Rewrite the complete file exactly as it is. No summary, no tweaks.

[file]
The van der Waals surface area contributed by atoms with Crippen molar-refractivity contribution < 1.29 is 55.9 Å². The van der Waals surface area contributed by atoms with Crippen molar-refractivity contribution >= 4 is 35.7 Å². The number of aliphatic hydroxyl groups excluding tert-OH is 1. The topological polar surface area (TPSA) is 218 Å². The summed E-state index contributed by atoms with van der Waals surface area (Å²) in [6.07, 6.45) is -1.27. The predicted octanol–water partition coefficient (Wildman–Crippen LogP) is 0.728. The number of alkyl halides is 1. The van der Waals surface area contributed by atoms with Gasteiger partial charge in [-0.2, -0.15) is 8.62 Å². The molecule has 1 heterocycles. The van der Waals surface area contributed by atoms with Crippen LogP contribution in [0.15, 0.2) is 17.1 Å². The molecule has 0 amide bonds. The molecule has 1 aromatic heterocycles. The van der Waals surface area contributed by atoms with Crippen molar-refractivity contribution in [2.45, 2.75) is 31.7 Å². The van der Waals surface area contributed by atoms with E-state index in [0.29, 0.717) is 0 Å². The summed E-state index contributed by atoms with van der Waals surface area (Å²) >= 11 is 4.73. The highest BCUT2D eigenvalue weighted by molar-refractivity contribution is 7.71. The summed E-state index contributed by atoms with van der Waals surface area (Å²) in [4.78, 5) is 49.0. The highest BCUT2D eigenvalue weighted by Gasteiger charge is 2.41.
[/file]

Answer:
The van der Waals surface area contributed by atoms with Crippen molar-refractivity contribution < 1.29 is 55.9 Å². The van der Waals surface area contributed by atoms with Crippen molar-refractivity contribution >= 4 is 35.7 Å². The number of aliphatic hydroxyl groups excluding tert-OH is 1. The topological polar surface area (TPSA) is 218 Å². The summed E-state index contributed by atoms with van der Waals surface area (Å²) in [6.07, 6.45) is -1.27. The predicted octanol–water partition coefficient (Wildman–Crippen LogP) is 0.728. The number of alkyl halides is 1. The van der Waals surface area contributed by atoms with Gasteiger partial charge in [-0.2, -0.15) is 8.62 Å². The molecule has 1 heterocycles. The van der Waals surface area contributed by atoms with Crippen LogP contribution in [0.15, 0.2) is 17.1 Å². The molecule has 0 amide bonds. The molecule has 1 aromatic heterocycles. The van der Waals surface area contributed by atoms with Crippen molar-refractivity contribution in [2.45, 2.75) is 31.7 Å². The van der Waals surface area contributed by atoms with E-state index in [0.29, 0.717) is 0 Å². The summed E-state index contributed by atoms with van der Waals surface area (Å²) >= 11 is 4.73. The highest BCUT2D eigenvalue weighted by molar-refractivity contribution is 7.71. The summed E-state index contributed by atoms with van der Waals surface area (Å²) in [4.78, 5) is 49.0. The highest BCUT2D eigenvalue weighted by Gasteiger charge is 2.41.